The revealing story in the documentary BITRE DRUER (SOUR GRAPES) about the slave-like conditions for vineyard workers in South Africa, is a textbook example of a cooperation in Nordic investigative journalism at its best, according to editor Fredrik Laurin from SVT’s Uppdrag Granskning (UG).
By: Henrik Hartmann
The last decade has seen a sharp rise in wine imports from South Africa, especially in Denmark and Sweden. In Denmark, imports have risen by 78 % and Systembolaget in Sweden
is now South Africa’s 3rd biggest wine customer. Wine from South Africa is cheap and consumers love it, but there’s a dark side to the story.
Tom Heinemann, the investigating journalist from Denmark, has produced several documentaries for Nordic public service companies. Recently, while completing another programme series for Nordvision, he got a tip about slave-like conditions for vineyard workers in several of South Africa’s vineyards. With development funding from SVT and DR Sales, he took
a research trip to South Africa. What he saw and heard con rmed the tip. The working and living conditions for vineyard labourers was unacceptable. He pitched the story to the investigative journalist group in Nordvision, and then received production support from DR, NRK and SVT, from Danida (Dansk development aid) and resources from the Nordvision fund.
Heinemann and his photographer Lotte la Cour went to South Africa three times to gather stories and cover wine production from start to nish: spraying, harvesting and cutting. Heinemann says:
“When we had identi ed where some of the wine that ends up in the Nordics came from, we went around visiting the relevant vineyards to talk to former and current employees Getting
permission to lm was hard right from the start Everywhere we went we were refused entry and we had to work with really tiny cameras so as not to cause alarm ”
Before the third and nal production trip, Heinemann sent questions around to all the farms he wanted to visit and owners he wanted to interview. The response was an audible silence. None of the managers wanted to meet the TV crew.
Safety precautions on the nal trip had to be thorough because a few months previously a couple of SVT journalists had been imprisoned in Zambia. It is also not unusual for people and journalists to be attacked in South Africa.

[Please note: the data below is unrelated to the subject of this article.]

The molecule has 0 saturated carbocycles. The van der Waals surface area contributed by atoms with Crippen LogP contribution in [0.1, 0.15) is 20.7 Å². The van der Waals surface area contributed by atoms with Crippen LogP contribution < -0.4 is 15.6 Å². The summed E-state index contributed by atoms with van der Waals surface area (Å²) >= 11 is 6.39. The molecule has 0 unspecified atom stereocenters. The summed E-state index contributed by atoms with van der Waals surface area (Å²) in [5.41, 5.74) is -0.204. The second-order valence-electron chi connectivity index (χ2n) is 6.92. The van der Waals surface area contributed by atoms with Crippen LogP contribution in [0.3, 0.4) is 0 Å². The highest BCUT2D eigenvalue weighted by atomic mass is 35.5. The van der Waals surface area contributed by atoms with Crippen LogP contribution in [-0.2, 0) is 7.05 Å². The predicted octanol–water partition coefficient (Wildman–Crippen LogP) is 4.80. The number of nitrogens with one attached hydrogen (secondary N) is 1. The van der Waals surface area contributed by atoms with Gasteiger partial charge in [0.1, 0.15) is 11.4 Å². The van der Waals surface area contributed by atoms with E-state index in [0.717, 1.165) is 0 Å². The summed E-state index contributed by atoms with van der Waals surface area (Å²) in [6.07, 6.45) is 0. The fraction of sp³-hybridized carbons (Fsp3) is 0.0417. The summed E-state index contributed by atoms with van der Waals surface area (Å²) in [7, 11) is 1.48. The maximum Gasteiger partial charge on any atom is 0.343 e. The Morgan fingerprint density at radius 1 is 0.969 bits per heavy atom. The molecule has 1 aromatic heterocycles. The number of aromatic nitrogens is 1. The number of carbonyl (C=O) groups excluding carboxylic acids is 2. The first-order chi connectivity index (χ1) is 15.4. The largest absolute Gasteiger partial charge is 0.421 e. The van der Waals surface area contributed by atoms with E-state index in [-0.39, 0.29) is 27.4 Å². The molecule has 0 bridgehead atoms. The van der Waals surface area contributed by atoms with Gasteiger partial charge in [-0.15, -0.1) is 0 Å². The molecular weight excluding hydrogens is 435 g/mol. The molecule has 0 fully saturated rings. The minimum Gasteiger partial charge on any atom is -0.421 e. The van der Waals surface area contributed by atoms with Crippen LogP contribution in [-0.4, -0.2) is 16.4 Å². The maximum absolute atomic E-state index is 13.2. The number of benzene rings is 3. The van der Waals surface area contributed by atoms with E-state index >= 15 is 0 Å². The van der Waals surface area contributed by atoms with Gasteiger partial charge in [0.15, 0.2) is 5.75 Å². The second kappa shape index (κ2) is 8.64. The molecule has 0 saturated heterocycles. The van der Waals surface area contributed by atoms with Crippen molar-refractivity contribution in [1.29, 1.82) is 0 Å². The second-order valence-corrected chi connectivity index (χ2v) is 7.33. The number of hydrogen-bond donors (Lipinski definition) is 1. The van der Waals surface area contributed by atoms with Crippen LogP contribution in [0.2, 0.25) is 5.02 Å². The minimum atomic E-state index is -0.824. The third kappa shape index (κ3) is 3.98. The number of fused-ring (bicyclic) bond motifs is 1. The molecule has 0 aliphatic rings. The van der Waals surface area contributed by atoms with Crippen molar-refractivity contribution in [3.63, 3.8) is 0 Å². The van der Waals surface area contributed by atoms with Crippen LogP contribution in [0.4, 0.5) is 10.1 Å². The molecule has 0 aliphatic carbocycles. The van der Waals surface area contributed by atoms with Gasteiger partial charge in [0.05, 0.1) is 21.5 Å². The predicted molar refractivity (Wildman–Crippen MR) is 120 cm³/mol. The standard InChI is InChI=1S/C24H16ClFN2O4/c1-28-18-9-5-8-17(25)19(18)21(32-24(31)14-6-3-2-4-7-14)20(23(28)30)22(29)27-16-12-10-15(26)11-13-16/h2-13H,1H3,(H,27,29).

Fredrik Laurin, chief editor at UG, explains:
“We equipped Tom and his photographer with a project phone that had a tracking function, which we use in situations that may involve threats or where we know we have to be extra careful They used the phone daily and checked in regularly to report where they were and what was happening Back in the editorial o ce at UG in Gothenburg, we monitored the tra c from the project phone and talked to them about the di erent conditions ”
It was particularly at the end, when two of the vineyard owners – with intervention from the national wine certi cation label entity – agreed to meet the TV crew that the situation grew very tense. The two vineyard owners had come only to make threats and to tell the journalists o . They had no intention of being involved in the programme.
Cooperation Between Danish External Producer
and Uppdrag Granskning (SVT)
Fredrik Laurin at UG in SVT can’t see any particular di erence between whether a project is in-house, outsourced or with a Swedish or Danish producer. He explains:
“We follow quite a strict, established pattern with the editor, reporter and the ‘devil’s advocate,’ who reviews the entire script line by line in a set standardised form where all factual information and controversial conditions must have a footnote and be fully sourced with further supportive evidence ”
Major Debate in Sweden
SVT were delighted with the story about the South Africa wine and reactions to the documentary resulted in an almost bigger debate in Sweden than in Denmark. Laurin says:
“We had a major debate in Sweden, which is slightly unusual
for a UG project Part of the reason was that Systembolaget and the importer, who also represents Robertson Winery, chose a proactive press style and commented on and denied information before we released it This raised the expectations of the programme and awareness in other media ”
Heinemann was also pleased with the documentary and has spent over a month being interviewed by varioius international and South African medias:
“I think this lm will have a major impact We can already see how several South African authorities have highlighted a long list of conditions in the South African wine industry, all of which are being criticised My local contacts and trade unions in South Africa tell me that our lm is a gamechanger when it comes to changing working and living conditions for the better”
Recipe for Nordic Success
Laurin sees major bene ts in Nordvision being able to work cooperatively on such complex productions, in which investigative stories invariably are.
“Being able to cooperate when you have subject matters that are universal or have cross-national interests, is only ever positive We can do it cheaper and maybe even better Personally, I think BITRE DRUER is a textbook example of how it should be done ”
BITRE DRUER is Heinemann ́s fth Nordic co-production show in 10 years. He explains: “I know that the Nordic documentary editorial team wants a national angle That’s why it’s important to have a universal story, but also a story with a thread that leads to two or more Nordic countries As a producer you need to be able to deliver a modular story so that each documentary team can tailor it to create their own national version of the programme ”